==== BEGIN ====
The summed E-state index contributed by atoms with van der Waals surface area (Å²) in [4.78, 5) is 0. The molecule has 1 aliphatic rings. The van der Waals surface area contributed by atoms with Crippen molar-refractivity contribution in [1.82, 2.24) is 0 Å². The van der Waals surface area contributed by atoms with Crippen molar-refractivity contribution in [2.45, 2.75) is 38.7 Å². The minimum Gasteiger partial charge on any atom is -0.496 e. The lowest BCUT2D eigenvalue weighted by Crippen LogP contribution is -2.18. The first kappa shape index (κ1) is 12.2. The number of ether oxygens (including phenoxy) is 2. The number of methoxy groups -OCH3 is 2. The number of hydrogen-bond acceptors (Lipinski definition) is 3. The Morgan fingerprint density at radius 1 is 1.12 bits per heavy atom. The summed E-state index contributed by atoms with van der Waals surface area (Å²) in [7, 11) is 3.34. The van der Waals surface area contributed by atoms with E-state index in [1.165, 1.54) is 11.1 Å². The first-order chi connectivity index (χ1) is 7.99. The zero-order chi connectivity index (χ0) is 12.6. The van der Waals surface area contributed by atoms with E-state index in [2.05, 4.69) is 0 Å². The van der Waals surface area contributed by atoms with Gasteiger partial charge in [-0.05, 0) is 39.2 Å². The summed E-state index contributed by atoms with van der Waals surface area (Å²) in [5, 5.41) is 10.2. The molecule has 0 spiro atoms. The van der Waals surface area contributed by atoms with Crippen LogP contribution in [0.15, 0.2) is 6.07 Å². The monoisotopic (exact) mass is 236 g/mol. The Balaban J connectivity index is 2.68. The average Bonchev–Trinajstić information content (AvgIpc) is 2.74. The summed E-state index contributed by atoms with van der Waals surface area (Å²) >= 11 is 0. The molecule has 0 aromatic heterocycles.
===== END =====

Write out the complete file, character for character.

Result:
The summed E-state index contributed by atoms with van der Waals surface area (Å²) in [4.78, 5) is 0. The molecule has 1 aliphatic rings. The van der Waals surface area contributed by atoms with Crippen molar-refractivity contribution in [1.82, 2.24) is 0 Å². The van der Waals surface area contributed by atoms with Crippen molar-refractivity contribution in [2.45, 2.75) is 38.7 Å². The minimum Gasteiger partial charge on any atom is -0.496 e. The lowest BCUT2D eigenvalue weighted by Crippen LogP contribution is -2.18. The first kappa shape index (κ1) is 12.2. The number of ether oxygens (including phenoxy) is 2. The number of methoxy groups -OCH3 is 2. The number of hydrogen-bond acceptors (Lipinski definition) is 3. The Morgan fingerprint density at radius 1 is 1.12 bits per heavy atom. The summed E-state index contributed by atoms with van der Waals surface area (Å²) in [7, 11) is 3.34. The van der Waals surface area contributed by atoms with E-state index in [1.165, 1.54) is 11.1 Å². The first-order chi connectivity index (χ1) is 7.99. The zero-order chi connectivity index (χ0) is 12.6. The van der Waals surface area contributed by atoms with E-state index in [2.05, 4.69) is 0 Å². The van der Waals surface area contributed by atoms with Gasteiger partial charge in [-0.05, 0) is 39.2 Å². The summed E-state index contributed by atoms with van der Waals surface area (Å²) in [5, 5.41) is 10.2. The molecule has 0 spiro atoms. The van der Waals surface area contributed by atoms with Crippen LogP contribution in [0.15, 0.2) is 6.07 Å². The monoisotopic (exact) mass is 236 g/mol. The Balaban J connectivity index is 2.68. The average Bonchev–Trinajstić information content (AvgIpc) is 2.74. The summed E-state index contributed by atoms with van der Waals surface area (Å²) >= 11 is 0. The molecule has 0 aromatic heterocycles.